News, Insights and Stories from the Australian and New Zealand tech ecosystem.

Home cooking delivery startup Marley Spoon raises AUD$22 million Series B to expand around Australia

German home cooking delivery startup Marley Spoon, which launched in Australia last August, has announced the raising of a €15 million (AUD$22 million) Series B round from Luxor Capital, QD Ventures, Kreos Capital, and existing investors. The startup has also secured up to €40 million (AUD$59 million) in media services from media-for-equity fund GMPVC.

Launched in Germany in 2014, the service is now active in Australia, the UK, the Netherlands, the US, and Austria. The fresh funding, which comes after a $3.5 million Series A last April, will go towards expansion across the east coast of Australia and the west coast of the US.

Dave Malcolm, cofounder and director of Marley Spoon Australia, said the startup is extremely happy with its local growth thus far, with the startup growing 20 percent month-on-month. Having expanded into Melbourne late last year, Malcolm said the focus over the next few months will be launching in Brisbane.

“I think it’s important to realise the thing about expansion is it’s not really about adding another territory or adding another city, what’s really important is trying to nail the consumer experience and grow effectively in the markets that you’re in. One of the challenges we face that’s unique to running a business in Australia is the matter of proximity,” he said.

“For us to operate in Melbourne we have the logistical challenge of shipping food down there, and making sure that it arrives in amazing condition. It’s more about getting the details right, so for us moving forward it’s not just about empire building, it’s about how we deal with growth in a manageable way and still deliver the same consumer experience, the same box experience, and the same amazing food while dealing with the problems of scaling up.”

The customer experience is what Marley Spoon has been zeroing in on, said Malcolm. As the food space becomes increasingly crowded, with HelloFresh and Thomas Farm Kitchens being MarleySpoon’s main competitors in the meal box delivery market and the likes of Deliveroo, Foodora, and Menulog battling it out in the restaurant delivery market, Malcolm said marketing has actually been fairly low on the priority list for Marley Spoon.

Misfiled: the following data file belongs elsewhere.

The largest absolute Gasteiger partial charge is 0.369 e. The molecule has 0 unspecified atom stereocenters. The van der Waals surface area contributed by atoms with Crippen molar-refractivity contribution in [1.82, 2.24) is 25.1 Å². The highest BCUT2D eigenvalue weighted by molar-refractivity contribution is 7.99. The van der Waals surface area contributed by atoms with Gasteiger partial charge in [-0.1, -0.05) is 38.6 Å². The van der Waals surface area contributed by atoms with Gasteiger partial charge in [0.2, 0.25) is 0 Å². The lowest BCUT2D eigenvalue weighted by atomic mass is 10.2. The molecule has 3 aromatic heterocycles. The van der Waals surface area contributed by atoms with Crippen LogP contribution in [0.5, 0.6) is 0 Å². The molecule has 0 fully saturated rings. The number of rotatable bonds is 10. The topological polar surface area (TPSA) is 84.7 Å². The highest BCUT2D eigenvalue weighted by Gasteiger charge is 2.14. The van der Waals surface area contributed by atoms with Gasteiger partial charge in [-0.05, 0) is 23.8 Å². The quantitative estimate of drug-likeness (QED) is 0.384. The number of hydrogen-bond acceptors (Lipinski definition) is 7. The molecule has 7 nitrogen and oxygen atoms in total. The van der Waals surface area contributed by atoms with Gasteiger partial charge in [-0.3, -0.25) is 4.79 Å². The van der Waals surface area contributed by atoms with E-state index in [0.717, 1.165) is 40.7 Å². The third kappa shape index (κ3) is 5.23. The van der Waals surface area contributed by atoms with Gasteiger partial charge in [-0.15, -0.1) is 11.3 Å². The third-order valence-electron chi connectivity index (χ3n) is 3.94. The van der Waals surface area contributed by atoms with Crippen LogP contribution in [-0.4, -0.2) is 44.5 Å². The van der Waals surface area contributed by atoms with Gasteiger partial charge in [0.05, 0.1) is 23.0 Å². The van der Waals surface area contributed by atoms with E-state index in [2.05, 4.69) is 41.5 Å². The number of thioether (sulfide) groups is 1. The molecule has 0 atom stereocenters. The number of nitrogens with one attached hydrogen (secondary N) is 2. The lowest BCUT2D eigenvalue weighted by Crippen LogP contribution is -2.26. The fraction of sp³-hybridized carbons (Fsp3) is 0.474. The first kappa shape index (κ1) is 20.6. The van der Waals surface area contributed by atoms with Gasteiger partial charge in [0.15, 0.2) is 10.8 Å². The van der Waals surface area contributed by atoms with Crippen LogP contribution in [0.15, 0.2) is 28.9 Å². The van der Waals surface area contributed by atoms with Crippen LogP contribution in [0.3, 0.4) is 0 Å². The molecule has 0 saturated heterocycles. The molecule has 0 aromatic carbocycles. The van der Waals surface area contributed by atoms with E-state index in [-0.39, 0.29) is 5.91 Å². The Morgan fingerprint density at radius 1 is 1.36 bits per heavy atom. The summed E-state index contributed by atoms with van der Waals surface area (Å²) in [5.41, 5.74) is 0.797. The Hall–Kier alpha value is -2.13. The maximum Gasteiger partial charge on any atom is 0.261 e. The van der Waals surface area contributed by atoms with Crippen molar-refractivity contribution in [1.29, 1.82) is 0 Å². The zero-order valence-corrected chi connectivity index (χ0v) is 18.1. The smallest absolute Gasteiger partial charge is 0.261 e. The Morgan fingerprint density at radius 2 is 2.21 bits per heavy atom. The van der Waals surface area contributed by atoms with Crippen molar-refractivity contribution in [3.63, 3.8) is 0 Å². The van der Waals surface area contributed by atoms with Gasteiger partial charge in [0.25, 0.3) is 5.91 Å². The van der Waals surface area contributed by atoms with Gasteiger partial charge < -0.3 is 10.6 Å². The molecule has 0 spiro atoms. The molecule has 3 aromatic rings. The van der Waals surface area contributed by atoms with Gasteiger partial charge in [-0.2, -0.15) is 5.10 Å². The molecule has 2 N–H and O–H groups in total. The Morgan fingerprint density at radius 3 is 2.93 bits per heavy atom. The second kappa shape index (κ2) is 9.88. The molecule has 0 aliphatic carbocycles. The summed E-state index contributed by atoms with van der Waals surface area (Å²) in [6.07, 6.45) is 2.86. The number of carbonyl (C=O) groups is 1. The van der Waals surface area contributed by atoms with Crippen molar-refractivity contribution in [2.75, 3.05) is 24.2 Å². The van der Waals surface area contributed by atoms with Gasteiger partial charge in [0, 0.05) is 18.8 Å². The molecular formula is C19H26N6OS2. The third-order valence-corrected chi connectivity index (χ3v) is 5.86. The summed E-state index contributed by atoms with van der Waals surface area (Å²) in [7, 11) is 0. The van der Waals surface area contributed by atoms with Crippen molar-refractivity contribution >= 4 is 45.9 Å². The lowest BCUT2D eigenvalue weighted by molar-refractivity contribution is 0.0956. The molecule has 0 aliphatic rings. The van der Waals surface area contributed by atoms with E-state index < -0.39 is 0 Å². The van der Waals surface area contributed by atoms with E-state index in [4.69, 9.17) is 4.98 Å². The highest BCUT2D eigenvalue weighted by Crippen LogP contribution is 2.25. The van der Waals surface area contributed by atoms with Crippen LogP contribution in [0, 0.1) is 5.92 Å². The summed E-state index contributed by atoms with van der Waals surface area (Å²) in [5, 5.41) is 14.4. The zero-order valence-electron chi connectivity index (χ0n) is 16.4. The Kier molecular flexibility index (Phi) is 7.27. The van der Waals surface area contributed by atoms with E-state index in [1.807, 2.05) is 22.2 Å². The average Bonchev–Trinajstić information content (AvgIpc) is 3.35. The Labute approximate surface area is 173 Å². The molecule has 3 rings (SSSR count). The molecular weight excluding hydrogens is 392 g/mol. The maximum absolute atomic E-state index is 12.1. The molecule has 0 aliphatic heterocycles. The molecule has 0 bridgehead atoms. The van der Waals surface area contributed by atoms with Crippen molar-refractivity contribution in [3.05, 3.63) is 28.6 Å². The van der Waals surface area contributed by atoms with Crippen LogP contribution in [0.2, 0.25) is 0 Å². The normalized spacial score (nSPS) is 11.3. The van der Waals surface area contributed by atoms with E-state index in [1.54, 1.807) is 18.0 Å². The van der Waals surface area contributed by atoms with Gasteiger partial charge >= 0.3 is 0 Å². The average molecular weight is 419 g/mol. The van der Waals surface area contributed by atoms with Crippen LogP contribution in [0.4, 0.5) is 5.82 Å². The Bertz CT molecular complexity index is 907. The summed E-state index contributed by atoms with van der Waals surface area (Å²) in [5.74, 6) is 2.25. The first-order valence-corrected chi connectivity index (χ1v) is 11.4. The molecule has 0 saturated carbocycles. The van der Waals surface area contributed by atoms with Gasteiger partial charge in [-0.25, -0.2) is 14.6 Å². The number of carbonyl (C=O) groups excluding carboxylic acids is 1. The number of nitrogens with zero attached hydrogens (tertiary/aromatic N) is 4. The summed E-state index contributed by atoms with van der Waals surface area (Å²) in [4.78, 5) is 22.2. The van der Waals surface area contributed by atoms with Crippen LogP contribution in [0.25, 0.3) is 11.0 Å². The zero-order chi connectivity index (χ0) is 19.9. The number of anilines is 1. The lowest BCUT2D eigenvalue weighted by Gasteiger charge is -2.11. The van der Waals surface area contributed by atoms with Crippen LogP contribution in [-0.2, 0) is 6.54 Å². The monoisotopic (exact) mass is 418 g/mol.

“What we’re about is growing our customer base and retaining it, and that’s why we didn’t go out with a big bang; we protect our cohort. The reason we’re seeing such great growth in Australia is the fact that our customers are staying with us, we don’t churn a massive amount of customers and therefore our cost per acquisition is lower, because we’re onboarding a better customer and delivering a better experience,” said Malcolm.

“We drive growth through efficiency rather than spending loads of money.”

Of course, as the startup knuckles down on its service and the logistics of providing the same customer experience in new markets around the country, Malcolm said Marley Spoon will be freed up to experiment with marketing as its moves along.

The startup will also be launching an app in a few months, which will give customers the ability to maintain their account, edit their weekly order, and gain access to a library of recipes.

Olga Zhilinskaya of QD Ventures said, “Marley Spoon has a fantastic product and we see huge potential for rapid growth in the coming months as customer demand increases. The numbers to date give us confidence that Marley Spoon will scale efficiently and we are excited to see the planned changes to the service that will take it to the next level.”

Image: Dave Malcolm. Source: Supplied.





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